3. Non-Music Supporting Program: 9 Credits
5xxx/8xxx. May include Music Education
4. Recitals/Thesis: 24 Credits
- Mus8999 (4 credits/recital), representing 5 vocal recitals or 5 chamber recitals or equal representation of vocal and instrumental works throughout the 5 recitals. One of the five is a lecture-recital. Content of the recital programs will be subject to the same scrutiny by the advisor as the dissertation component of the Ph.D. program: 20 credits
- Mus8888, Thesis credits, for the project document, typically related to one of the recitals, normally the lecture-recital. (Note: preliminary exams must be passed before the Graduate School will allow registration for thesis credits): 4 credits
Forms and Examinations
Students are required to file a Degree Program form with the School of Music and the Graduate School after 24 credits have been completed. Other requirements include the Preliminary Written Exam, Preliminary Oral Exam, filing of the Thesis/Project Proposal Form, obtaining and filing the Thesis Reviewers Report form, and taking the Final Oral Examination. For further details on these requirements, consult the Graduate School.
Doctor of Musical Arts: Examinations and Project Document
The completion of coursework will be followed by comprehensive Preliminary Written and Oral Examinations. After passing these Preliminary Exams, the doctoral candidate in consultation with his/her advisor chooses a topic for the DMA project document, which is typically related to one of the final recitals or to the individual’s course of study. It is recommended that the student use one of the academic courses being taken for the degree program to prepare the DMA project. Research should result in a paper of 5000-8000 words in one of the following formats:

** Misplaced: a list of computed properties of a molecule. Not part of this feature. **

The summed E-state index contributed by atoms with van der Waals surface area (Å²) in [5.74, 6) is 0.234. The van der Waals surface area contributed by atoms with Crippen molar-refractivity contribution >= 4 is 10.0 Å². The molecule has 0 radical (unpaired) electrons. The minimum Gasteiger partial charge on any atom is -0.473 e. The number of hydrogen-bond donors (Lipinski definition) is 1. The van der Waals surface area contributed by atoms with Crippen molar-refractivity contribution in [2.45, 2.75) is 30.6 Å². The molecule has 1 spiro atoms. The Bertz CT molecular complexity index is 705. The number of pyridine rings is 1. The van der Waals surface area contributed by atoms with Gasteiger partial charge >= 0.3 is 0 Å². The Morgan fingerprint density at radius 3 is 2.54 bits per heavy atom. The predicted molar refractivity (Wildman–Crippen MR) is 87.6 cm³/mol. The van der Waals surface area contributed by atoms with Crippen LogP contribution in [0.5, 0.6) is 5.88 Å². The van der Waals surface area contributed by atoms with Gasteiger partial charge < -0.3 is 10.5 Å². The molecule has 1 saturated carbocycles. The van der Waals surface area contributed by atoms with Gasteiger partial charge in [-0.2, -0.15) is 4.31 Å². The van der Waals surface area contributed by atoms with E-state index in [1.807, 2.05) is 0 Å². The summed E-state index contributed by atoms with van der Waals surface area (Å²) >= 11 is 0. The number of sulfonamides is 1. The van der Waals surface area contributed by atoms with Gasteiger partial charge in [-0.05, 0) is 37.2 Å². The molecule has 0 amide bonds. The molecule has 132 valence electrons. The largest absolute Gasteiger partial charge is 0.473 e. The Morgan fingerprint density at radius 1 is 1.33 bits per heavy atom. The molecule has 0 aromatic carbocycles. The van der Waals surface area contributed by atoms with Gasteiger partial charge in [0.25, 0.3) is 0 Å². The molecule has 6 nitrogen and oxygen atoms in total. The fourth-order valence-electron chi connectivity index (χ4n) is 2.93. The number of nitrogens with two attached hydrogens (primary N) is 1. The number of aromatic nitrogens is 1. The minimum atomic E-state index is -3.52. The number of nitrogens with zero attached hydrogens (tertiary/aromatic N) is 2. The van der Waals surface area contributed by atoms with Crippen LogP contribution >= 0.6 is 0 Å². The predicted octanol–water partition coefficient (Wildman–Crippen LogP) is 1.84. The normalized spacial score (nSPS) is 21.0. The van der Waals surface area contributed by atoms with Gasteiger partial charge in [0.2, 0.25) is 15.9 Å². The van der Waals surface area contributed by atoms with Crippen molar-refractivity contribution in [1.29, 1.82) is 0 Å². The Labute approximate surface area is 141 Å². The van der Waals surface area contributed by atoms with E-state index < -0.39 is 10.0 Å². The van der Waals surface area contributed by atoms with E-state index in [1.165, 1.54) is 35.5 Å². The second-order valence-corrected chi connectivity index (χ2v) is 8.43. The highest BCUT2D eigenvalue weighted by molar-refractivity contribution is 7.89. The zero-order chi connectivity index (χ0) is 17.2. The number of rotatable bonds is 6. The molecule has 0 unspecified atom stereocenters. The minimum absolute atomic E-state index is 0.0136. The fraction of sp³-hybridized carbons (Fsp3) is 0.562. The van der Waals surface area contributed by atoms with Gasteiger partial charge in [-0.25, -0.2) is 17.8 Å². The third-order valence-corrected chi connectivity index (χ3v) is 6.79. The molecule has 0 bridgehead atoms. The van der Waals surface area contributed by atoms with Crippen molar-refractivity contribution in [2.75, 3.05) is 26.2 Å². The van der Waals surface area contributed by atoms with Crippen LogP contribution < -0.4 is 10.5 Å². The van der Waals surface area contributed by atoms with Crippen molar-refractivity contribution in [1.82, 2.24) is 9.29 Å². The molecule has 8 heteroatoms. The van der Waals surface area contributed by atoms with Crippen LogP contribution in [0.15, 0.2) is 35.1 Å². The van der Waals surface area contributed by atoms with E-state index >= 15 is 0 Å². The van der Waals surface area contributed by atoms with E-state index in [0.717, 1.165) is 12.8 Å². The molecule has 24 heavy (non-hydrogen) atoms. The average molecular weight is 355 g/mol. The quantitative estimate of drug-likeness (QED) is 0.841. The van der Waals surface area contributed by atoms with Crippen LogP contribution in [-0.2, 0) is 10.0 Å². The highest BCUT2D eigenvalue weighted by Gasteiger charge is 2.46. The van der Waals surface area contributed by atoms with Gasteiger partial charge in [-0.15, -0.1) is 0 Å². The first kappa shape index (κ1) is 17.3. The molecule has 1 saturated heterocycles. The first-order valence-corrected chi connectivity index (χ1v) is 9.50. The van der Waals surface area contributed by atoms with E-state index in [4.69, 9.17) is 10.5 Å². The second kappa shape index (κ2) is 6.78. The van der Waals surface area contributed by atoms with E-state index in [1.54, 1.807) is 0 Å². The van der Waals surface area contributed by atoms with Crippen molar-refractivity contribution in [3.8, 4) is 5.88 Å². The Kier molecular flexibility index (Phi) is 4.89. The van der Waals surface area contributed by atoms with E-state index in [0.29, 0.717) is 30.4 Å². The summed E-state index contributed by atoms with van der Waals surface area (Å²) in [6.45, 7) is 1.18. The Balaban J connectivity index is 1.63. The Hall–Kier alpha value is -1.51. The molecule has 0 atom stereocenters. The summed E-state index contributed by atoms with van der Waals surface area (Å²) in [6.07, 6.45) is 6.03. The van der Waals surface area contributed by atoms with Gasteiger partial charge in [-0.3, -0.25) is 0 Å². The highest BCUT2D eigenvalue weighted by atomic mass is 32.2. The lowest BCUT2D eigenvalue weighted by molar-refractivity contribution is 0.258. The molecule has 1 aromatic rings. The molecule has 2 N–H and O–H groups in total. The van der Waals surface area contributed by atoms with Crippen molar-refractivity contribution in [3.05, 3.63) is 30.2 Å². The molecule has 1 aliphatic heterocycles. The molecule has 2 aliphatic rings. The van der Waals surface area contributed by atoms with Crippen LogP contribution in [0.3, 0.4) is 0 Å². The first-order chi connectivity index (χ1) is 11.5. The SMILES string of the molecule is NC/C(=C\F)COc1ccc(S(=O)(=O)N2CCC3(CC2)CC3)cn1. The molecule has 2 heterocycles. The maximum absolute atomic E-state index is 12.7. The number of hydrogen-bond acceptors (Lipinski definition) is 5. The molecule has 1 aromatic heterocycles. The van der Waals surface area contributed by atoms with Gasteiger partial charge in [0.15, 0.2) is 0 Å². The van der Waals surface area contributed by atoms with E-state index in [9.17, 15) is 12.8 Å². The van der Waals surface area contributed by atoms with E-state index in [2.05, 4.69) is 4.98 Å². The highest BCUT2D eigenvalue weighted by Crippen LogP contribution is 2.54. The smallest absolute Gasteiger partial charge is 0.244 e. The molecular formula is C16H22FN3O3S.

- research paper: analytical, historical, or stylistic study
- annotated edition of music (should include a research introduction of 1500-2000 words)
- study of performance problems
- interdisciplinary study
- another project approved by the Graduate Studies Committee
In order for the topic to be formally accepted by the Graduate School, the candidate is required to fill out and submit the “Thesis /Project Proposal Transmittal Form for the Doctoral Degree”. This form, available in 100B Ferguson Hall, requires the constitution of a Final Oral Examination Committee, chosen in consultation with the advisor and comprising a minimum of four major field examiners (including the advisor) and one minor field examiner. A member of the academic faculty (Theory/Composition, Musicology/Ethnomusicology, or Music Education/Therapy) will typically serve as co-advisor with the applied teacher for this project. Depending on the eventual topic of the project, it might be suitable to appoint a co-advisor from outside the faculty of the School of Music, subject to that person’s approval. The appropriate co-advisor will be identified and assigned as soon as the subject of the project has been determined. The advisor and two other examiners will be designated as reviewers; one must be from the major field (presumably the co-advisor) and the other from the minor field. In addition, a chair must be assigned: one who holds full membership in the Graduate School Faculty and who is not the advisor. Before submitting the project form to the advisor and Director of Graduate Studies, the candidate should consult with all of the prospective reviewers, who at that time will advise the candidate and the advisor if they anticipate problems with the topic or with the student’s preparation for the successful completion of the project. The student will receive credit for the project document by registering for 4 Thesis credits (Mus 8888) but only after the successful completion of the Preliminary Examinations. Upon completion of the project, all members of the final oral committee read the thesis and those designated as reviewers sign off on the “Thesis Reviewers Report”, obtained from the Graduate School. The student in conjunction with his or her advisor will then convene a formal defense, a one-hour “Final Oral Examination”. Upon successful defense of the completed project, the candidate would be awarded the DMA. Copies of the project document must be placed on permanent file in the offices of the major advisor and the Director of Graduate Studies.